When I was in film-school in the 1990s I was clearly told by my lecturer that a film can't change the world. He went on to produce international hit movies, and I started making films to try and change the world.
Where to Invade Next is a strangely romantic film. Yes, it's simplistic. Europe has its problems, of course. But as Moore said after the screening, he set out to pick the flowers, not the weeds.
Michael Moore is known as a documentary filmmaker, and there's no doubt his films strike a populist chord, the result being enormous grosses for a limited audience art form. However, he has a tendency to go beyond the "point of view" aspect of documentary filmmaking which most such filmmakers undertake and in his latest work, Where to Invade Next, he has, for me, gone too far.
I'm disappointed in you, Governor Snyder, for your heartless and un-Christian actions, and for joining in with at least 25 other governors who've decided to block legal Syrian refugees from coming into their states. What you've done is anti-American. This is not who we are supposed to be.
Gun violence in the schools has received a great deal of attention, especially in the years -- inclusive of similar incidents -- since the most famous of the initial wave of school shootings at Columbine High School in Columbine, Colorado on April 20, 1999.
Probably for the first time in his life, director Michael Moore was hesitant to discuss politics. I asked the always opinionated Michael Moore whom would he be voting for in the next presidential election during the Q&A period after the screening of his new film, Where to Invade Next.
During a series of surprising twists and turns, everyone in the play has a lie that they wish to hide -- or so it seems.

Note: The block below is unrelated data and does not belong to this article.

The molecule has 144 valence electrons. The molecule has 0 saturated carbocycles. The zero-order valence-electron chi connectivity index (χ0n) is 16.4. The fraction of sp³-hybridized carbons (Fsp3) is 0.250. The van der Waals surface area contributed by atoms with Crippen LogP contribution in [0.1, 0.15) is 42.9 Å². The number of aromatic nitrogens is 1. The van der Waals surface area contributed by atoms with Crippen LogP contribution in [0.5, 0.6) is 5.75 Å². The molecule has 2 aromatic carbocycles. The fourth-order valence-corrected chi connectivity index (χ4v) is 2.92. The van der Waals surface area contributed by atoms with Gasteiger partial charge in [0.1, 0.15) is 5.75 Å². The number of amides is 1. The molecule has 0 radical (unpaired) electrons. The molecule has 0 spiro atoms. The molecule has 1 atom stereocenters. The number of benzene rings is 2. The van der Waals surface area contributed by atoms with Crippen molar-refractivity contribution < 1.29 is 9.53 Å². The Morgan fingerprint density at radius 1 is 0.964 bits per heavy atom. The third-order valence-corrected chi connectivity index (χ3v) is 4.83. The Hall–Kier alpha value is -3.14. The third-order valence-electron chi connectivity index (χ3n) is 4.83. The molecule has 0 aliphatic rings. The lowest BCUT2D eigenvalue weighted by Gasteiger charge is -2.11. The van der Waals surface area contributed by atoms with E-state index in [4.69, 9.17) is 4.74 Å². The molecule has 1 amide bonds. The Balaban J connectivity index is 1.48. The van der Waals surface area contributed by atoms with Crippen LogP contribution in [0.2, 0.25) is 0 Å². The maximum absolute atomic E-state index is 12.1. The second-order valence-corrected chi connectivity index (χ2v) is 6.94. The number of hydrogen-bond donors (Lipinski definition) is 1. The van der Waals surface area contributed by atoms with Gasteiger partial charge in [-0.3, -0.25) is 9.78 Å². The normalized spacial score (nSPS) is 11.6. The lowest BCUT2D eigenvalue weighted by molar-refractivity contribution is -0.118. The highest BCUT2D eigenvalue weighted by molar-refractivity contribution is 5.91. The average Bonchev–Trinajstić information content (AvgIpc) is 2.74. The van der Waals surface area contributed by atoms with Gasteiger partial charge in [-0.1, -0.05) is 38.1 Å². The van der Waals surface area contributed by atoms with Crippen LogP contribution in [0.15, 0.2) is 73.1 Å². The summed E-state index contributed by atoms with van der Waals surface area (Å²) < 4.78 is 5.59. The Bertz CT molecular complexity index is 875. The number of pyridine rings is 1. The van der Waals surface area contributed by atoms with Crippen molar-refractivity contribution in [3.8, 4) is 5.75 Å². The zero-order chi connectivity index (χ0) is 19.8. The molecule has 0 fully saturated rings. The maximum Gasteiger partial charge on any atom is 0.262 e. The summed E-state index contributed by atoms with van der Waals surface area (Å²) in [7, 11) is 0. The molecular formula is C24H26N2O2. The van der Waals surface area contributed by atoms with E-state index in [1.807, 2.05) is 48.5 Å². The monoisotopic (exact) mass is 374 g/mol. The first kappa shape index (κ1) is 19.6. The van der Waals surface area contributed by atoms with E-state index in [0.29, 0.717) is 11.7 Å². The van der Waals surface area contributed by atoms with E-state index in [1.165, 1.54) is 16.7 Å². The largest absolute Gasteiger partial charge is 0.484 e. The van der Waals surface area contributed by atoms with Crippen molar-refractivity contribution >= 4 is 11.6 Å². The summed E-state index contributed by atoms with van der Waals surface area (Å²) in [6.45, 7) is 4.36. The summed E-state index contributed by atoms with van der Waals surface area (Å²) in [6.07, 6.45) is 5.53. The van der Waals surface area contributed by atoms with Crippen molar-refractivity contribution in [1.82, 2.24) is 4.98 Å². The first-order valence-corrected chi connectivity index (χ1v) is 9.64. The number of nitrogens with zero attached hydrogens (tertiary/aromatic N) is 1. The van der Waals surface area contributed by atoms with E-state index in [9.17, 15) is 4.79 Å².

If the political pundits would look around, they would even discover a significant number of prominent U.S. democratic socialists at work in a variety of fields. These and many other democratic socialists, among them Bernie Sanders, have played an important role in American life.
Michael Moore's latest satiric film, Where to Invade Next, travels to Finland and Tunisia among other places with a central conceit: Countries most Americans wouldn't imagine to be so advanced are doing some things better than we are, so why not learn from them, and get our shit together?
Marlo Thomas, with comic timing in her DNA, deploys hilarious split-second grimaces and many eye rolls under David Saint's expert direction.
The Maidstone in East Hampton was party central for the Hamptons International Film Festival, both scheduled and spontaneous. Caterer Janet O'Brien, s...
Videos of police brutality have galvanized astonishingly productive action in the space of less than a year. We can hope that the legislation from New York will serve as a model everywhere. Absent gruesome live video, is there anything that can prevent the NRA from grinding its boot-heel against our necks?
The whys and wherefores, along with the "studies," "focus groups," "research," and other code terms for ineffectual activity and BS, fly fast and furious in Hollywood. There is so much activity, in fact, that a layperson might imagine something is actually occurring.
The Toronto International Film Festival has aged gracefully into its 40th year anniversary. Black directors, actors and writers have enhanced the celebratory occasion with fine performances and artistic contributions in indie films, big budget movies and life-affirming documentaries.
Venice. Telluride. Toronto. Film festival season is in full effect with Oscar buzz already reverberating across the air waves and the internet. Every year at this time, movie makers all across the globe reveal new big screen narratives that reflect on, shape and shift culture.
When it comes to the 2016 field of Republican presidential candidates, the rule of thumb this time around is obviously going to be "the more, the merrier!" The number of officially-announced Republican candidates actually doubled this week.